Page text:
To make sure that fruit from the seeded pollenizer plants do not get mixed up with the fruit from the seedless plants, the pollenizer rows should be harvested at a different me, and/or the fruit should be easy to distinguish from the seedless fruit by differences in fruit size or rind pattern. The downside of this arrangement is that one-quarter to one-third of the field is occupied by the less desirable seeded varieties, reducing the area planted to the seedless types. In many cases, the fruit of the seeded varieties are also marketable, offsetting some of the lost revenue.
The second, often preferred, strategy is to plant the whole field with the seedless variety at the desired spacing, i.e. all rows are planted with the seedless variety. Then, after this first planting, pollenizer plants are planted between every second and third, or third and fourth seedless plant in the row (Figure 2). With this arrangement, there is no reduction in the number of seedless plants per acre.2 It is very important with this system that the fruit of the pollenizer variety be easily distinguished from the seedless fruit to avoid mixing fruit types.
In some cases, the standard seeded varieties can out-compete the seedless varieties for resources in the in-row planting system, resulting in reduced yields of seedless fruit. Specialized pollenizer varieties, which have smaller plants and do not produce marketable fruit, have been developed to eliminate this problem. These varieties can vary in the numbers of male flowers they produce, and a variety that produces more male flowers per plant will be more effective as a source of pollen.5
Some studies have shown that to optimize the yield from plantings of seedless varieties, the plants should be spaced closer together than is typically done with seeded varieties. In one study, an in- row spacing of two to three feet between plants, was found to be optimal for varieties with larger fruit types.4 Yields were reduced if plants were spaced over four feet apart, and spacings under two feet did not result in higher yields, but required more plants per acre, meaning higher seed costs. For varieties with smaller fruit types (less than eight pounds) an in-row spacing of one to two feet between plants was found to be best.
1 Boyhan, G. E., Granberry, D. M., and Kelley, W. T. 2000. Commercial watermelon production. Bulletin 996. UGA Cooperative Extension Service.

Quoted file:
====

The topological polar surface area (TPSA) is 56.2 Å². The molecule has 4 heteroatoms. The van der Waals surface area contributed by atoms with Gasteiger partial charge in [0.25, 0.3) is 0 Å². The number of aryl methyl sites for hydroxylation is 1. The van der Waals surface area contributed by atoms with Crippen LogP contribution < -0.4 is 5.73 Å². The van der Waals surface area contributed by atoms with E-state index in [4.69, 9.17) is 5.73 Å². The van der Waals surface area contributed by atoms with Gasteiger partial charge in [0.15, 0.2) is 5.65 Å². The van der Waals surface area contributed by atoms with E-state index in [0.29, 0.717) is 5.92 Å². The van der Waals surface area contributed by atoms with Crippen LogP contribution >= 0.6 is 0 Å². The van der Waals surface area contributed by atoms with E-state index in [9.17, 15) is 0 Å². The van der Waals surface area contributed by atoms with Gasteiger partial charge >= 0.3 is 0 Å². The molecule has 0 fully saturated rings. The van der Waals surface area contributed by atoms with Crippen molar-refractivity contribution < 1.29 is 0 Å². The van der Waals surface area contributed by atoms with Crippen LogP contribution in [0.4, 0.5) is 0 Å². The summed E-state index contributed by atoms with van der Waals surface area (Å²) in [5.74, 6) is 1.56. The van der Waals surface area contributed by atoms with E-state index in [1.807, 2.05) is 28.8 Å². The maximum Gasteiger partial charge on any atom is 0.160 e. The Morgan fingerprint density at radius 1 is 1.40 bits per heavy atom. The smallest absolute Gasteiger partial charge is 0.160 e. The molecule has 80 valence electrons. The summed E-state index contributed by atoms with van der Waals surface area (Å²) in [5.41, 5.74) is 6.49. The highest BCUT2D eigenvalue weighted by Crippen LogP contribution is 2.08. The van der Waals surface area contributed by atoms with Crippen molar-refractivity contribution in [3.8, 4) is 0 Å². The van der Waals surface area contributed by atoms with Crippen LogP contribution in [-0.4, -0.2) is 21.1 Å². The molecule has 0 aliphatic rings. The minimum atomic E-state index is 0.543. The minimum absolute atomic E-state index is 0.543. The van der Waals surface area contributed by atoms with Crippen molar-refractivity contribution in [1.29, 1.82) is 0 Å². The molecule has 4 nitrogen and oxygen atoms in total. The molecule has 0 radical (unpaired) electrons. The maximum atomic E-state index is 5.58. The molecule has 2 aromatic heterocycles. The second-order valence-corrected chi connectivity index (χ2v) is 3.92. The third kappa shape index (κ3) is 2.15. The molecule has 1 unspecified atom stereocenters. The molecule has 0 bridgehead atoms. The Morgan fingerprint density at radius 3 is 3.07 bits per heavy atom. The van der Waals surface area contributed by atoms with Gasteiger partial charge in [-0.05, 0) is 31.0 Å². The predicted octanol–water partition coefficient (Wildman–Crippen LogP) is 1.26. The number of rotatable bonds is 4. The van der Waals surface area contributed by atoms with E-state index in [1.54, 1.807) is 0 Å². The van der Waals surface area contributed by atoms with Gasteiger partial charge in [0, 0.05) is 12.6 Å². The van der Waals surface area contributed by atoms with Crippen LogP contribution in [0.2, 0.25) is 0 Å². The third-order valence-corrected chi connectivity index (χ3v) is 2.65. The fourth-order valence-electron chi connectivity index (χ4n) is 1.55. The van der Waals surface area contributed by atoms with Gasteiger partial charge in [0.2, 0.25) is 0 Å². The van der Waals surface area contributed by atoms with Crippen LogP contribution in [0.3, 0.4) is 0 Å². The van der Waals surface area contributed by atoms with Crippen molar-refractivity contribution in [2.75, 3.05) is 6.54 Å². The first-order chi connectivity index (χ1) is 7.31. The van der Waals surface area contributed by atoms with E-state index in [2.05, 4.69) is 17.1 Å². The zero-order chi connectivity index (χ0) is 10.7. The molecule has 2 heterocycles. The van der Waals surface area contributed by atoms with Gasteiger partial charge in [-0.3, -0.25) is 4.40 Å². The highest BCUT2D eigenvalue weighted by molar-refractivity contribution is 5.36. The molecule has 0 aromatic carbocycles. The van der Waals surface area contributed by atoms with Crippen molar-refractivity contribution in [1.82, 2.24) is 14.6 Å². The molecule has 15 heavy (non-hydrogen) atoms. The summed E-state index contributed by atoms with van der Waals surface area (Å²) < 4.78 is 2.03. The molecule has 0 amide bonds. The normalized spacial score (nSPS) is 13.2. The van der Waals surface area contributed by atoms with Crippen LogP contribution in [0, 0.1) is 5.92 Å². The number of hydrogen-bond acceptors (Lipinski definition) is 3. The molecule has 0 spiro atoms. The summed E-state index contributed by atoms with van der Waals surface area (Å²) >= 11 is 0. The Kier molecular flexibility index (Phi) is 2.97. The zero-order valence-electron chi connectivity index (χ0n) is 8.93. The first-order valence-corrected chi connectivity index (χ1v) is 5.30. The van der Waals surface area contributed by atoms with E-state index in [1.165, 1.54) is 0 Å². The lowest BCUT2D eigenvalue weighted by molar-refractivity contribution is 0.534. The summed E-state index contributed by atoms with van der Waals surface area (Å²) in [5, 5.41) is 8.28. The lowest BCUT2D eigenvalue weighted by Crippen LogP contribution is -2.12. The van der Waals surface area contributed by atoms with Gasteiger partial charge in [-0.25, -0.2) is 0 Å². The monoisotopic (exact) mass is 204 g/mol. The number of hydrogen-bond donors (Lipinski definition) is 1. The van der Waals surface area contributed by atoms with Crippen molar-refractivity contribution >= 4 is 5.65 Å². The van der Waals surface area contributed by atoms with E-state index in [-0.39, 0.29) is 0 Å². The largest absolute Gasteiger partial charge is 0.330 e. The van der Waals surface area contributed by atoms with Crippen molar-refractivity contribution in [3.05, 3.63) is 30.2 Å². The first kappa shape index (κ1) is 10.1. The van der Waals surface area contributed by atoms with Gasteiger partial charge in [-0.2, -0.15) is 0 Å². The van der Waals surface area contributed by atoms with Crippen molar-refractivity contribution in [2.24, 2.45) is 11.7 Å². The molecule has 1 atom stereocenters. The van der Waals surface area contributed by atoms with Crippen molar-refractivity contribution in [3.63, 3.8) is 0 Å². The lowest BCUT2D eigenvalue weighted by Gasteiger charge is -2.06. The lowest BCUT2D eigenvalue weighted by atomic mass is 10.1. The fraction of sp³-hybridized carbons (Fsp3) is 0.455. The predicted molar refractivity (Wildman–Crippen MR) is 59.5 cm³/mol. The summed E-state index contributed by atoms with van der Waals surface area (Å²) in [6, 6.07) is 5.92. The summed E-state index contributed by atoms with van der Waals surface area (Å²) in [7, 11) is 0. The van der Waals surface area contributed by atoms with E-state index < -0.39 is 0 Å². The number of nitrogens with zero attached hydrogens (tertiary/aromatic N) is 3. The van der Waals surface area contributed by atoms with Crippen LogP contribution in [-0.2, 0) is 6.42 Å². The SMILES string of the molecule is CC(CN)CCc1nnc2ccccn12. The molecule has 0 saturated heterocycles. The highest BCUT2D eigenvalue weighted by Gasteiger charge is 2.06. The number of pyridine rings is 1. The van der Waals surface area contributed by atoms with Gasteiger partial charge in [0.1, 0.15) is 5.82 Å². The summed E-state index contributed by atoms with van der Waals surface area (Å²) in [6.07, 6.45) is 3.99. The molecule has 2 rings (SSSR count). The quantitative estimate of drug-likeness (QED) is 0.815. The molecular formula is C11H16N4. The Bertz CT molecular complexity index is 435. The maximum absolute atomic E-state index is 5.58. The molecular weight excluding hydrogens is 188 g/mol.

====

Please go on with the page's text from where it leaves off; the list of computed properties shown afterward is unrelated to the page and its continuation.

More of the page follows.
2 Freeman, J. H. and Olson, S. M. 2013. Using in-row pollenizers for seedless watermelon production. UF-IFAS. HS1079.
3 Elwakil, W. and Mossler, M. 2013. Florida crop/pest management profile: Watermelon. Publication #CIR1236. UF-IFAS.
4 Johnson, Gordon. 2013. Seedless Watermelon spacing and pollenizer placement. University of Delaware Weekly Crop Update. March 8, 2013.
5 Gunter, C., Egel, D., Lam, F., Hoke, S., and Nowaski, S. 2007. Evaluation of non-harvested watermelon pollenizers for flowering characteristics and Fusarium oxysporum fsp. niveum susceptibility. Purdue Agriculture, Horticulture and Landscape Architecture Reports. https://ag.purdue.edu/hla/fruitveg/Documents/pdf/reports/2007NonHarvPollenizerGunter.pdf
For additional agronomic information, please contact your local seed representative.
Developed in partnership with Technology, Development & Agronomy by Monsanto. Individual results may vary, and performance may vary from location to location and from year to year. This result may not be an indicator of results you may obtain as local growing, soil and weather conditions may vary. Growers should evaluate data from multiple locations and years whenever possible. The recommendations in this article are based upon information obtained from the cited sources and should be used as a quick reference for information about watermelon, bees, and crop pollination. The content of this article should not be substituted for the professional opinion of a producer, grower, agronomist, pathologist and similar professional dealing with these crops.